Let’s just talk health, shall we?

This week in health: medical care on Indian railways, India’s record TB notifications and why you should listen to your gut.

Updated - January 17, 2024 08:51 am IST

Published - January 16, 2024 03:59 pm IST

Image for representational purpose only.

Image for representational purpose only. | Photo Credit: Getty Images

(In the weekly Health Matters newsletter, Ramya Kannan writes about getting to good health, and staying thereYou can subscribe here to get the newsletter in your inbox.)

Often times, in the post-COVID world, with science/health reporting picking up since the pandemic, health writing becomes all about telling a story in detail, it’s about laying it all bare, explaining the nuances, capturing the latest research and interpreting it for a burgeoning group of readers of science and health articles. There is no doubt that the consumption of such content has seen an uptick since the pandemic; people actively seeking out information on health and a healthy lifestyle, new variants of COVID circulating, what it means for them, what are the advances in terms of therapeutics and vaccinations. The Hindu also takes its explainers seriously, adding explainers on current issues from time to time. This past week has been no different.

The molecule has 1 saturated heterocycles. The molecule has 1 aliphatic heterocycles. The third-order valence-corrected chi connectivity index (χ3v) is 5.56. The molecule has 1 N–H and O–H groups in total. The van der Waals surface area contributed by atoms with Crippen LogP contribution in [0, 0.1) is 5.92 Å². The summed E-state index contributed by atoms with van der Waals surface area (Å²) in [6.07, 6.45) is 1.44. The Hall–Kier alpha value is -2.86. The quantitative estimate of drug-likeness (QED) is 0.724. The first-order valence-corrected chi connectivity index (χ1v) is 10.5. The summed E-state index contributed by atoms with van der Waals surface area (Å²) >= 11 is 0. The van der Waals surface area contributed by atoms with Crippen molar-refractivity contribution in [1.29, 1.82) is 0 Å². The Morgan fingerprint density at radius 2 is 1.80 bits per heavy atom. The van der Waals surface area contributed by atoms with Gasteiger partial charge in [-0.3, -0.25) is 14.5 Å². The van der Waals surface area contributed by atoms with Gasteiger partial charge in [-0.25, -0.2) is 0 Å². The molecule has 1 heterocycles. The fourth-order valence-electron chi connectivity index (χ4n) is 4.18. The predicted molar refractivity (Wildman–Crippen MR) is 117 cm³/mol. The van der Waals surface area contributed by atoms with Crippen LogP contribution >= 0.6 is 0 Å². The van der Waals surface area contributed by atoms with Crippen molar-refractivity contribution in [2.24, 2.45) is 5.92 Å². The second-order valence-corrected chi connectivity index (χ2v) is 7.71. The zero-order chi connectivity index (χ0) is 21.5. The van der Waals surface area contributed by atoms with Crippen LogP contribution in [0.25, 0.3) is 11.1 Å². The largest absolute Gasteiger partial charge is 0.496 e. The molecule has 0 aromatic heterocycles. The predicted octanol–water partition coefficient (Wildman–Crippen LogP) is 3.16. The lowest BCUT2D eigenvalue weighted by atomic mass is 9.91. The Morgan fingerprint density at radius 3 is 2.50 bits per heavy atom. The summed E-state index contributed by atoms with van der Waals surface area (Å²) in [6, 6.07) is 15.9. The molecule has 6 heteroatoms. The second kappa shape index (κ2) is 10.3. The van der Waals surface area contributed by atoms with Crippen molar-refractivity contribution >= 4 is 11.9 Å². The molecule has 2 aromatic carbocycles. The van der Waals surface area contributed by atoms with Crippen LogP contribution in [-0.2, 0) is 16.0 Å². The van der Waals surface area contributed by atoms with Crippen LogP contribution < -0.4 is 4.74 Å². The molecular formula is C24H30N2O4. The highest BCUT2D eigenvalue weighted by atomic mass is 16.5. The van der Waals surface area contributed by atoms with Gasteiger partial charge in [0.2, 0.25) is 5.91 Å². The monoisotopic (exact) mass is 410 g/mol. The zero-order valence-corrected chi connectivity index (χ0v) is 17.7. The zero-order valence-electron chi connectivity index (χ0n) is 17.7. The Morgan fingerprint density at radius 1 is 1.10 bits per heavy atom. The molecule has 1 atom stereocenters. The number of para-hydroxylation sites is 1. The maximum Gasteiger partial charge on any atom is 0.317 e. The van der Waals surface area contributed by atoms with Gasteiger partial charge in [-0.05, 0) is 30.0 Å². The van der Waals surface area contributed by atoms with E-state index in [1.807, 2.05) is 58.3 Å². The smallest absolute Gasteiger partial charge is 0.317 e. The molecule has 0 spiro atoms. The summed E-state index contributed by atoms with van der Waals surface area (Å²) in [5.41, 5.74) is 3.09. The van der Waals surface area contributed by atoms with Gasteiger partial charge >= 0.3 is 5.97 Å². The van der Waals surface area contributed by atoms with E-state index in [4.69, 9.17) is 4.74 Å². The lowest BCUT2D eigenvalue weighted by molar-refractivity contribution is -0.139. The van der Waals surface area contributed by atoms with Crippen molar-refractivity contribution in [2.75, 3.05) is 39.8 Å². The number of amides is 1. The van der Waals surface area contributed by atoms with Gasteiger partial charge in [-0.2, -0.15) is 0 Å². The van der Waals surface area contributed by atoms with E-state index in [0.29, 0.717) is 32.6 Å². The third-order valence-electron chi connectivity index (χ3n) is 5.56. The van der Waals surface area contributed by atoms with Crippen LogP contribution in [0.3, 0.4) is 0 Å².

Sridhar Sivasubbu and Vinod Scaria this time tell you to listen to your gut – it may be telling you something about your heart. They focus on researchers identifying a link with variants of a gene cluster in organisms involved in metabolising an amino-sugar molecule called N-acetylgalactosamine. The organisms with this gene cluster had more individuals with specific genetic variants in the ABO blood group locus (a locus is a place on a chromosome where a gene is located). Genetic variants in ABO blood group loci, and consequently ABO blood groups, have been previously associated with a number of cardiometabolic traits, including lipid levels and blocks in blood vessels. More recently, scientists have also unearthed links with the risk of severe COVID-19 infections. It suggests that the association of ABO and risk for cardiovascular disorders could in part be modulated through the microbiome.

This, for all intents and purposes, must be instinctive, but then the situation, given the shocking neglect the area faces, is such that it demands an explainer. Siddesh Zadey, Aimen Perween Afsar and Maithili K. write about how why access to essential surgery is important. Global surgery focuses on equitable access to emergency and essential surgery. While it predominantly focuses on low- and middle-income countries (LMICs), it also prioritises access disparities and under-served populations in high-income countries (HICs). These “surgeries” include essential and emergency surgeries such as surgery, obstetrics, trauma, and anaesthesia (SOTA). Despite small differences, there is largely a consensus across multiple international groups on about thirty or so procedures that fall under the umbrella of emergency and essential surgery.